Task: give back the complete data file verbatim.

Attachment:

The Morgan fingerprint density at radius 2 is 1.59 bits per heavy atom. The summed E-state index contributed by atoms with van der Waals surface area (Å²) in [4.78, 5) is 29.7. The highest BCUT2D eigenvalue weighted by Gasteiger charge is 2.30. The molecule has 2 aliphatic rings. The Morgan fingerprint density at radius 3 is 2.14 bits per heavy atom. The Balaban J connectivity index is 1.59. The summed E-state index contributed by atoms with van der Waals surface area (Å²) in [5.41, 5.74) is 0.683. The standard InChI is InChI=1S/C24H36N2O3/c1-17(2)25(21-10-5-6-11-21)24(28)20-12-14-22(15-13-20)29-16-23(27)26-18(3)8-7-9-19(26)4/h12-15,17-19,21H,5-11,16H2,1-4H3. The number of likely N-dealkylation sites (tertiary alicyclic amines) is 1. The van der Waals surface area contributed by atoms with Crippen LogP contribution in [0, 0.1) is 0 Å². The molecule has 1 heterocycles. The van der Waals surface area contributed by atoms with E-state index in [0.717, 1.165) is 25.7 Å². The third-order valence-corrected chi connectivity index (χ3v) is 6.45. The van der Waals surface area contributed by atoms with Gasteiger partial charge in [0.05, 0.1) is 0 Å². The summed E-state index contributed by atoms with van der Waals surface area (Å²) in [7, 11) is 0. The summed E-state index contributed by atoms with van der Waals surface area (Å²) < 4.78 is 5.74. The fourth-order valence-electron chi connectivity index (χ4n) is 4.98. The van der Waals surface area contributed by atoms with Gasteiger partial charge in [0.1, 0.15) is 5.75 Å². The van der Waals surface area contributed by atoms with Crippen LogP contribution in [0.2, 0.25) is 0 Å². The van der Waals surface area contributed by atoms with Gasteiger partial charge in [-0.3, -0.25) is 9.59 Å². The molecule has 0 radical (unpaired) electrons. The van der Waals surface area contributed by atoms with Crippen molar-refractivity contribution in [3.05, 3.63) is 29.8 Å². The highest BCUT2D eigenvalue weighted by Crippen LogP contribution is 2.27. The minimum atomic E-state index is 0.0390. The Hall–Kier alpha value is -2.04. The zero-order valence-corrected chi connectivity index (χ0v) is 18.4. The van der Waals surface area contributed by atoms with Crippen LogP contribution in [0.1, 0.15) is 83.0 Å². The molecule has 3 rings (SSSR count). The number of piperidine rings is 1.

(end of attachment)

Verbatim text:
The Morgan fingerprint density at radius 2 is 1.59 bits per heavy atom. The summed E-state index contributed by atoms with van der Waals surface area (Å²) in [4.78, 5) is 29.7. The highest BCUT2D eigenvalue weighted by Gasteiger charge is 2.30. The molecule has 2 aliphatic rings. The Morgan fingerprint density at radius 3 is 2.14 bits per heavy atom. The Balaban J connectivity index is 1.59. The summed E-state index contributed by atoms with van der Waals surface area (Å²) in [5.41, 5.74) is 0.683. The standard InChI is InChI=1S/C24H36N2O3/c1-17(2)25(21-10-5-6-11-21)24(28)20-12-14-22(15-13-20)29-16-23(27)26-18(3)8-7-9-19(26)4/h12-15,17-19,21H,5-11,16H2,1-4H3. The number of likely N-dealkylation sites (tertiary alicyclic amines) is 1. The van der Waals surface area contributed by atoms with Crippen LogP contribution in [0, 0.1) is 0 Å². The molecule has 1 heterocycles. The van der Waals surface area contributed by atoms with E-state index in [0.717, 1.165) is 25.7 Å². The third-order valence-corrected chi connectivity index (χ3v) is 6.45. The van der Waals surface area contributed by atoms with Gasteiger partial charge in [0.05, 0.1) is 0 Å². The summed E-state index contributed by atoms with van der Waals surface area (Å²) in [7, 11) is 0. The summed E-state index contributed by atoms with van der Waals surface area (Å²) < 4.78 is 5.74. The fourth-order valence-electron chi connectivity index (χ4n) is 4.98. The van der Waals surface area contributed by atoms with Gasteiger partial charge in [0.1, 0.15) is 5.75 Å². The van der Waals surface area contributed by atoms with Crippen LogP contribution in [0.2, 0.25) is 0 Å². The van der Waals surface area contributed by atoms with Gasteiger partial charge in [-0.3, -0.25) is 9.59 Å². The molecule has 0 radical (unpaired) electrons. The van der Waals surface area contributed by atoms with Crippen molar-refractivity contribution in [3.05, 3.63) is 29.8 Å². The highest BCUT2D eigenvalue weighted by Crippen LogP contribution is 2.27. The minimum atomic E-state index is 0.0390. The Hall–Kier alpha value is -2.04. The zero-order valence-corrected chi connectivity index (χ0v) is 18.4. The van der Waals surface area contributed by atoms with Crippen LogP contribution in [0.1, 0.15) is 83.0 Å². The molecule has 3 rings (SSSR count). The number of piperidine rings is 1.